The Irrawaddy News Magazine [Covering Burma and Southeast Asia]

Mekong Murder Has Hallmarks of Naw Kham
By WAI MOE Thursday, October 13, 2011

Beijing has suspended Chinese ships from the Golden Triangle area of the Mekong River following the brutal murder of at least 12 Chinese crewmen on Oct. 5.

The Chinese Foreign Ministry has demanded that regional partners Burma, Thailand and Laos take immediate action to find the perpetrators.

Attention has quickly focused on the only suspect in the case, Naw Kham, the notorious leader of a private militia which has for five years terrorized the crews of vessels, almost invariably Chinese cargo ships, sailing on the Mekong in the narrow stretch between Laos and Burma.

Chinese Foreign Ministry spokesman Liu Weimin said on Tuesday that 12 Chinese crewmen were killed and one remains missing after two cargo ships, the Hua Ping and Yu Xing 8, were attacked and hijacked, according to the state-run Xinhua News Agency.

The unmanned ships were discovered floating downriver near the port of Chiang Saen by Thai police on the morning of Oct. 5. Police discovered on board the body of one man who had been shot. Later that day, the bodies of 11 others were recovered from the river.

Thai media reported that all the men had their hands tied behind their backs and that two were blindfolded. Some had been shot or had their throats slit. All the crewmen have now been identified.

Quoting Thai police, the media in Thailand reported that 920,000 amphetamine pills were uncovered on the two Chinese cargo vessels.

On Wednesday, Xinhua reported that 164 Chinese crewmen from 28 cargo ships were currently docked and stranded in Chiang Saen, and a further 116 vessels ships were anchored at various points on the Mekong River due to the suspension of all Chinese shipping.

The following day, the Chinese press agency reported that all Chinese vessels will return to China on Friday.

"The brutal killing of Chinese sailors on the Mekong River reminds us of the urgency of stepping up security measures in an area plagued by drug trafficking and cross-border crime,” said the China People's Daily.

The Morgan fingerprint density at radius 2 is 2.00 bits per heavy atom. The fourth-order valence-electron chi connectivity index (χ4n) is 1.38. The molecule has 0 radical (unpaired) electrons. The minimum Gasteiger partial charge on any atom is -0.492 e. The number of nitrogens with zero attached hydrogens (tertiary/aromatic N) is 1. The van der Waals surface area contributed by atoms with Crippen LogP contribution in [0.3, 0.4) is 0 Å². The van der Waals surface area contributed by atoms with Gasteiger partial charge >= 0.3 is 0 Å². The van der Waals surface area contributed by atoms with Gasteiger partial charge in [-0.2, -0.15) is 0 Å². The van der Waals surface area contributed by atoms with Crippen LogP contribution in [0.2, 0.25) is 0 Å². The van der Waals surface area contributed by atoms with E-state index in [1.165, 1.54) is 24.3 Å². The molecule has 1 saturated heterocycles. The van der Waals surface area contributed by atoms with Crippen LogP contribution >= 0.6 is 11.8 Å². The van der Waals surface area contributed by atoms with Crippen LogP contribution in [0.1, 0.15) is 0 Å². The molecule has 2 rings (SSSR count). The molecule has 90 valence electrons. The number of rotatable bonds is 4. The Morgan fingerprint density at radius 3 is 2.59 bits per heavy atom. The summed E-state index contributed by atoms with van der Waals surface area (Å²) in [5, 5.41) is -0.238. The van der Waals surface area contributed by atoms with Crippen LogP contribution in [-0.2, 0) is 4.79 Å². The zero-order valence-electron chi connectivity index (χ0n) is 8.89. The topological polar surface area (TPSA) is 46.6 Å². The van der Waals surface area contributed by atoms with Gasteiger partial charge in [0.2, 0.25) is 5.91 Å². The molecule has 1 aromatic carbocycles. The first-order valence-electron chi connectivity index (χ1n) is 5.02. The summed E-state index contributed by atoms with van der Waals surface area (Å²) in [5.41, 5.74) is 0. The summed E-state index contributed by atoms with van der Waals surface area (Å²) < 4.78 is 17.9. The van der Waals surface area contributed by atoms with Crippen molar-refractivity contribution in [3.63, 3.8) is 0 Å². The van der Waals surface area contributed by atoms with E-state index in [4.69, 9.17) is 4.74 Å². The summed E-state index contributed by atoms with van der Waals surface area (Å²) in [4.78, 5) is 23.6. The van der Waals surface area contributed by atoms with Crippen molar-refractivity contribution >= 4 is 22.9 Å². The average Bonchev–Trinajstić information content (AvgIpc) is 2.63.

The incident was reminiscent of a kidnapping in April when 34 crew members on three Chinese boats were taken hostage by pirates on the Laos-Burma stretch of the Mekong.

The 34 were safely rescued by Thai police within days, though they could not subsequently identify the pirates because they wore masks and balaclavas.

Few doubt however that both incidents involved Naw Kham and his 60 to 100 gunmen known as the “Hawngleuk militia” who are thought to be based in eastern Shan State and who frequently patrol the Mekong on speedboats. Members of the group allegedly wear plain clothes and carry automatic weapons.

A 51-year-old ethnic Shan, Naw Kham is wanted by all the Mekong subregion authorities, accused of drug trafficking, robbery, kidnapping and murder.

However, many observers say they doubt that law enforcement agencies in the region are tackling the crimes seriously as Naw Kham and his gang are still active and appear to act with impunity.

“A couple of other armed groups, including the United Wa State Army, have previously attempted to control trade on the Mekong River around the Golden Triangle area. But none has succeeded except Naw Kham,” said Khunsai Jaiyen, the editor of The Shan Herald Agency for News (SHAN), which is a well-known authority in covering ethnic affairs and drug issues in Shan State.

Naw Kham was previously an administrative officer in late warlord Khun Sa's Mong Tai Army, a militia renowned for opium production in Shan State. 

After Khun Sa’s surrender to the Burmese authorities in 1996, Naw Kham broke from the Mong Tai and established himself independently as a militia leader among ethnic Shan and Lahu groups in eastern Shan State.